Traffic law violations and driving offences are not uncommon in Canada. In most cases, you pay the fine, and that’s the end of the process. However, this makes people assume that they are not a big deal and often dismiss them or not take them seriously until they or someone they know gets charged with dangerous driving causing property damage, injury, or, God forbid, someone’s death. In these cases, not being aware of the violations and their consequences can get you into some serious trouble.
For this reason, it is essential to understand the various types of traffic offences and what steps you should take to ensure you receive the best possible deal in the courtroom. If you don’t educate yourself on the various traffic violations and their penalties, you could end up losing your license, and in worst-case scenarios, even your personal freedom.
Below we discuss some of the most common traffic violations and why you should take them seriously.
Types Of Traffic Violations
In Canada, there are many different types of traffic violations. The consequences of these violations and infractions can vary from simple tickets to the possibility of severe criminal code convictions that can adversely affect your driving record. However, an experienced criminal defence lawyer in Edmonton, such as Slaferek Callihoo Lawyers, can help prevent this from happening.
Some of the most common traffic law offences include:
- Improper braking or non-working brakes
- Traffic sign or stop sign infraction
- Not wearing a seatbelt
- Not carrying an insurance card
- Taking unsafe turns and more
- Careless driving
- Highway offences
- Not following speed limits at construction or school zones
- Leaving the scene of an accident
- Stunt driving
- Failing to produce valid car registration documents or license
- Operating a vehicle without insurance
Serious Criminal Violations
- Dangerous driving
- Driving under the influence or impaired driving
- Failing to cooperate with law enforcement officers
- Fleeing the scene of an accident with the intent of avoiding criminal charges
- Driving with a Blood Alcohol Concentration or BAC of 0.08 or over
- Criminal negligence or causing an accident that results in injury or death
- Refusing a Breathalyzer Test and more
Although the violations mentioned above are the most common ones, the list of traffic crimes and driving offences is extensive. Let’s discuss some of these common offences and their penalties in detail below:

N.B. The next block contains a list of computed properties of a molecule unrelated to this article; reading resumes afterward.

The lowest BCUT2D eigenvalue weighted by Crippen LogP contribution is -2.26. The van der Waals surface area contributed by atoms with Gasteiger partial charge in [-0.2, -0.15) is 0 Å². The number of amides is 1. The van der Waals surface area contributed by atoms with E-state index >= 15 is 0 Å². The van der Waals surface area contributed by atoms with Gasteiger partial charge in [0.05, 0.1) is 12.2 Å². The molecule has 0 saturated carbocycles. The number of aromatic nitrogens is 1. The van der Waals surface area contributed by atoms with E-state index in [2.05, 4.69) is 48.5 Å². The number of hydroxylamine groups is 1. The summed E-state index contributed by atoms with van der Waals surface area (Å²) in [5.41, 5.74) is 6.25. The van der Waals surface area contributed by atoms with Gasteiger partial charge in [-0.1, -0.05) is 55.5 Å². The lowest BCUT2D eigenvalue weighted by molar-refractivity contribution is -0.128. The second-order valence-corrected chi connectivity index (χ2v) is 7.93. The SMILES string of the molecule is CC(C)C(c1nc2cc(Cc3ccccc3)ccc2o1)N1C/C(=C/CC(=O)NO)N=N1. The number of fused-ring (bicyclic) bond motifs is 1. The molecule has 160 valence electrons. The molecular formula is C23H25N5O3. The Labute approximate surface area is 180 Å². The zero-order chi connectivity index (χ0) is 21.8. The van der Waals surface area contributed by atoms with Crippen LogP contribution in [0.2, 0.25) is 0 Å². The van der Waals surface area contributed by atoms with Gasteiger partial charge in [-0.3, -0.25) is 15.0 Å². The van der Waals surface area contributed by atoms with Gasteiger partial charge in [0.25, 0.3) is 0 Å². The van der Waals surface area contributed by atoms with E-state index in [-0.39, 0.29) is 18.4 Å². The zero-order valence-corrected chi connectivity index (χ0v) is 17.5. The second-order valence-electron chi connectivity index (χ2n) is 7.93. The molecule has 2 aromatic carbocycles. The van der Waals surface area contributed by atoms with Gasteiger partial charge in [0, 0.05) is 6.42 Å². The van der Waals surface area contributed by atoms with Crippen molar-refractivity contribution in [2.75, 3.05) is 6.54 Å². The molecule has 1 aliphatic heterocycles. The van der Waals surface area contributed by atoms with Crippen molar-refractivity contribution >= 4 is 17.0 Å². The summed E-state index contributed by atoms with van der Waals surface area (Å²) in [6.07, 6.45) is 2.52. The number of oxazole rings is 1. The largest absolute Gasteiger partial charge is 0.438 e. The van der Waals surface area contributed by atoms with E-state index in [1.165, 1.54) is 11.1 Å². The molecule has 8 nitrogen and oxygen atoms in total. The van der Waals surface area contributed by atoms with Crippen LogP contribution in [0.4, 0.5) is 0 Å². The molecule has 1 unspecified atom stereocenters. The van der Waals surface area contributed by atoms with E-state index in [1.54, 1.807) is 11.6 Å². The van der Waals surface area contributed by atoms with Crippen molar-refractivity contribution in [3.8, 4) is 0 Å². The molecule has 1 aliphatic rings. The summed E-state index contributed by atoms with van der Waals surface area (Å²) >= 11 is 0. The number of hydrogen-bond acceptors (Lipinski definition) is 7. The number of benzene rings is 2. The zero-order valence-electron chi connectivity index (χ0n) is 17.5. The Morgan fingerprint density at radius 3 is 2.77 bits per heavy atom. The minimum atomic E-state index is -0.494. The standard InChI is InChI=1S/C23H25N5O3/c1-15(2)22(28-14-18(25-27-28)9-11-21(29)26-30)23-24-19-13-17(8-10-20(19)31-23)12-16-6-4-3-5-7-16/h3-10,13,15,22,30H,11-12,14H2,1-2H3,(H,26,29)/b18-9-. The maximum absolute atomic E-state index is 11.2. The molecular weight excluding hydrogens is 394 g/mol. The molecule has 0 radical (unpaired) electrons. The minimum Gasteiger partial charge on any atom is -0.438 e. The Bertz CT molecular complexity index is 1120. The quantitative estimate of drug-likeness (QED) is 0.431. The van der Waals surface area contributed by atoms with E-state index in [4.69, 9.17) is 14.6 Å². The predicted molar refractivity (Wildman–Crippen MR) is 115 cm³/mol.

The careless driving offence is committed when a driver drives without due care or attention to the other drivers and traffic laws and causes bodily harm or death to any person. Its penalties include:
- A fine of not less than $2000 and more than $50,000
- A possible two-year jail term
- Up to five years of license suspension
- Six demerit points
Dangerous driving is a hybrid offence and is a criminal offence under the Criminal Code of Canada. If convicted with less serious outcomes, it can result in a maximum jail time of two years. If convicted with more severe outcomes, the driver could face imprisonment for up to 10 years. In addition to other penalties, the court may also order a licence suspension.
Penalties for dangerous driving increase if the violation committed resulted in someone’s injury or death.
Criminal negligence is also a criminal offence under the criminal code of Canada. According to this, a person is criminally negligent if he shows reckless disregard for other people’s lives and safety—for example, criminally negligent behaviour causing harm or death to someone due to street racing, excessive speed, or impaired driving.
This driving offence is punishable by a jail term of up to 10 years. Criminal negligence causing death is punishable by life imprisonment.
Penalties For Traffic Violations
Minor traffic and driving violations can result in traffic tickets. However, if you let these tickets add up over time, they can lead to serious consequences. For example, in Alberta, you might receive demerit points with a traffic-related conviction. If you receive at least 15 points within 2 years, your license may be revoked or suspended altogether.
Moreover, for minor convictions, you may receive small or moderate fines. However, major or serious criminal offences involve hefty fines, court costs, jail time, or life imprisonment, depending on the subsiding facts.